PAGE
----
Cortisol and Behavioral Responses to Separation in Mother and Infant Guinea Pigs
In Experiment 1, lactating guinea pigs 3 days postpartum exhibited an elevation of plasma levels of cortisol when their litters were taken from the home cage and placed out of auditory range for 30 min. If pups were left within auditory range during the period of separation, or if the litter was disturbed but not removed, no increase in plasma cortisol levels was observed. In Experiment 2, 11/12- and 18/19-day-old guinea pig pups placed alone in a novel environment for 30 min displayed levels of plasma cortisol and vocalizations that were greater than those of pups tested in the same environment but with their mother. Pups tested with littermates but not with their mother exhibited plasma cortisol levels that were as great as those of pups tested alone. Pups tested with littermates vocalized much less than pups tested alone but more than pups tested with their mother. These results indicate that brief mother—infant separation can activate the pituitary—adrenal system in mother as well as infant guinea pigs and they provide further evidence for the existence of a reciprocal mother-infant attachment in this species.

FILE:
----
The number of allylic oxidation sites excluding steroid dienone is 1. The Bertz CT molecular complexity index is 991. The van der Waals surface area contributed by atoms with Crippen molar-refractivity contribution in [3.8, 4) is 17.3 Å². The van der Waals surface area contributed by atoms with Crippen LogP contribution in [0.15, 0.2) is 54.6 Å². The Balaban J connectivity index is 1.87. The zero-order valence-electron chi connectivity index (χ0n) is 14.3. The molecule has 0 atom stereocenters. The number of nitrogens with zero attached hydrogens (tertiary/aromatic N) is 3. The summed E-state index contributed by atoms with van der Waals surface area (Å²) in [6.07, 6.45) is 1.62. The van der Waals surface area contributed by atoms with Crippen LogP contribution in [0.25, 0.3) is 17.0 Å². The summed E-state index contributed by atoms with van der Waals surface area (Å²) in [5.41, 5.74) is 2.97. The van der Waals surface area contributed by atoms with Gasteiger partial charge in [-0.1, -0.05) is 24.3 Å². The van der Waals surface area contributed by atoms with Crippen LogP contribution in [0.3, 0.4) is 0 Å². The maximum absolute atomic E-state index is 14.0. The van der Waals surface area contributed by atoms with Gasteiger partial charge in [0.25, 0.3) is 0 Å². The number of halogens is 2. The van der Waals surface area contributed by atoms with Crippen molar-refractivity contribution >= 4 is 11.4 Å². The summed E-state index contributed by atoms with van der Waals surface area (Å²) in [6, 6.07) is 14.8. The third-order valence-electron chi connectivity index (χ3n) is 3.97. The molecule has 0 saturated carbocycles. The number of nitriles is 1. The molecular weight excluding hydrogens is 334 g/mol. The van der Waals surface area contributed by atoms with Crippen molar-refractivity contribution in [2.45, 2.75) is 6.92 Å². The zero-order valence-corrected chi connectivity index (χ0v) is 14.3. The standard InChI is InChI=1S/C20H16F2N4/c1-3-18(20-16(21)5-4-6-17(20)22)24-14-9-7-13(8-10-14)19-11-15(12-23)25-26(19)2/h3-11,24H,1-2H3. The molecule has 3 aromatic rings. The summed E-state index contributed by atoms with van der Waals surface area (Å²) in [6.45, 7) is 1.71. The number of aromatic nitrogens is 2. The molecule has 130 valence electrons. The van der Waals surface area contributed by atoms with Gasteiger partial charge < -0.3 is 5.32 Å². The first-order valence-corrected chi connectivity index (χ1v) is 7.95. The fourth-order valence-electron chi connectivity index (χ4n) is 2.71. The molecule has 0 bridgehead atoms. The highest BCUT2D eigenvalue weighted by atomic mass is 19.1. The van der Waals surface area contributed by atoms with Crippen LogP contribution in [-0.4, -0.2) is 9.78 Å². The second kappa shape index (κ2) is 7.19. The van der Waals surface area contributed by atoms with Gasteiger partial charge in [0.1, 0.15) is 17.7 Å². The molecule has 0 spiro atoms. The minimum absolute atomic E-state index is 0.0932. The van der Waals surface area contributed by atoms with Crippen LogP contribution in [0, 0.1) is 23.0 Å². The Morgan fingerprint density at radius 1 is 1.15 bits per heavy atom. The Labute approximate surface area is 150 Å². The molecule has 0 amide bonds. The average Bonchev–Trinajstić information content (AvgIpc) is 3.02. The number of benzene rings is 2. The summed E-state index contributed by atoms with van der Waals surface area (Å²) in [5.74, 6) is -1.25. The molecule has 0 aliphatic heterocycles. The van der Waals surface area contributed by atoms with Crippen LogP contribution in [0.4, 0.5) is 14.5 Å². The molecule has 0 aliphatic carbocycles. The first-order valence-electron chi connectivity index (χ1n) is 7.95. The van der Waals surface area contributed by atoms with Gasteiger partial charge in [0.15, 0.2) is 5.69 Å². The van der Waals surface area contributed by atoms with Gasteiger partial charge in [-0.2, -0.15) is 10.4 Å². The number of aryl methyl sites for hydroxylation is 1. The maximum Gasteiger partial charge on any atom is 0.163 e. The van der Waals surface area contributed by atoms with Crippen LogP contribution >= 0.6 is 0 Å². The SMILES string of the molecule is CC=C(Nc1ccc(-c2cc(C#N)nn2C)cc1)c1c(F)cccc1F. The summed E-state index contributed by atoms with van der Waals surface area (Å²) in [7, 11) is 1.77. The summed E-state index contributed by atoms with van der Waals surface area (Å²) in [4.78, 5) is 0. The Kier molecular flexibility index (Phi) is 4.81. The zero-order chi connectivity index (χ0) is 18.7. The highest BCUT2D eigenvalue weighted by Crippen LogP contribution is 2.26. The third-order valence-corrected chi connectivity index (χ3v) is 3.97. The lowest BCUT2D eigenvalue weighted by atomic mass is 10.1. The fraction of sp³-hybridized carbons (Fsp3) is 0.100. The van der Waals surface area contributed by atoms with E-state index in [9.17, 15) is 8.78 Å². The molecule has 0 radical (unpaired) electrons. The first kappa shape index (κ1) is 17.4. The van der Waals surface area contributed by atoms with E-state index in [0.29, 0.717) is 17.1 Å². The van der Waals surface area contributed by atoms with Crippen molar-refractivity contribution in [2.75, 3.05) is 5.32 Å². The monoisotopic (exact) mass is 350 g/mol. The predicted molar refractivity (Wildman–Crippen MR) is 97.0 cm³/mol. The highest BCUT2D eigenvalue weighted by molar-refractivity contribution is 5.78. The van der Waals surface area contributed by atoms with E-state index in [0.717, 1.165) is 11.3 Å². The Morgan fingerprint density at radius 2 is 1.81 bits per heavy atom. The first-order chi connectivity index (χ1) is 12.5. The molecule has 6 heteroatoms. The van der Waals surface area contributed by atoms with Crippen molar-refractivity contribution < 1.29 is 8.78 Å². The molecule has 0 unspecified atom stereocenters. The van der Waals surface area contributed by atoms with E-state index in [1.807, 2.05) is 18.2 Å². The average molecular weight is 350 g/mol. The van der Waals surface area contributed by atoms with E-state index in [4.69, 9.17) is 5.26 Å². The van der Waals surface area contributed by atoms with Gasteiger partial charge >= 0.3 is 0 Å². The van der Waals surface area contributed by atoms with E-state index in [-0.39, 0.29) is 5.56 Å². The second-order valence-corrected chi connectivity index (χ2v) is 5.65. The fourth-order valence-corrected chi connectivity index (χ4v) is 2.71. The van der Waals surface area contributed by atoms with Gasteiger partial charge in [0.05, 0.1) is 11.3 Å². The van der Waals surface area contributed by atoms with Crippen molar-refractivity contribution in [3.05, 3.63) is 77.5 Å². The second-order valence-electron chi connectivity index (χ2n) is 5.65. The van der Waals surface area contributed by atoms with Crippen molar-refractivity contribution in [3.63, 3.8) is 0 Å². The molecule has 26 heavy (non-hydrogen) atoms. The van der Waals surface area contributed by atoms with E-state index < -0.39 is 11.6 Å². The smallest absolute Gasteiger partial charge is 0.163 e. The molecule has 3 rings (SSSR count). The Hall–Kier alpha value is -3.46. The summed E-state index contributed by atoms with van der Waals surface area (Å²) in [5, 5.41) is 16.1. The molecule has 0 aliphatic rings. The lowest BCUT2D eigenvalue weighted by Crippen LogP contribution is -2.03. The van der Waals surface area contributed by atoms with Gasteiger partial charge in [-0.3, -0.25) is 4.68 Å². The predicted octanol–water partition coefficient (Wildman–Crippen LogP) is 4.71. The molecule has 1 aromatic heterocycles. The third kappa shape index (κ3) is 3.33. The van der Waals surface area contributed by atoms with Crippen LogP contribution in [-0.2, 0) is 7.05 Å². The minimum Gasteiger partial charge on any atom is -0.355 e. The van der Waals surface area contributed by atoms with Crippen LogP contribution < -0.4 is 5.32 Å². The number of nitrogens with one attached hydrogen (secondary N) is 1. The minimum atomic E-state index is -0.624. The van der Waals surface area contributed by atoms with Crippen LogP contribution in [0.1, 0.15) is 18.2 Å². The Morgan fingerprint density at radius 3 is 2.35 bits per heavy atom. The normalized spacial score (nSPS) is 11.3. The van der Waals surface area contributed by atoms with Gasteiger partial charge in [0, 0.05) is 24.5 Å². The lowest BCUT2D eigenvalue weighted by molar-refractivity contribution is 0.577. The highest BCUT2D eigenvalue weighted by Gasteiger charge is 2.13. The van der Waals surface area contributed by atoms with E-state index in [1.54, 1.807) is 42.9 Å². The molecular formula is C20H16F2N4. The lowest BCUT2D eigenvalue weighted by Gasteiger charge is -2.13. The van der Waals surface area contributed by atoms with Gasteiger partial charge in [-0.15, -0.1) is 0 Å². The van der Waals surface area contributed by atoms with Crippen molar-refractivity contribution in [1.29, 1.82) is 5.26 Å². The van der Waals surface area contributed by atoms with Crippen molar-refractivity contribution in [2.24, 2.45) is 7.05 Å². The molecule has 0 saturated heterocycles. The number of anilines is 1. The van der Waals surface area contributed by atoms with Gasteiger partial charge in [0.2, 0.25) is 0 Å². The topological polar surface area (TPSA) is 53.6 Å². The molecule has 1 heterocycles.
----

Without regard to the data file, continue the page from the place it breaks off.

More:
Ritchey, R. L.,
& Hennessy, M. B.
(1987). Cortisol and Behavioral Responses to Separation in Mother and Infant Guinea Pigs. Behavioral and Neural Biology, 48 (1), 1-12.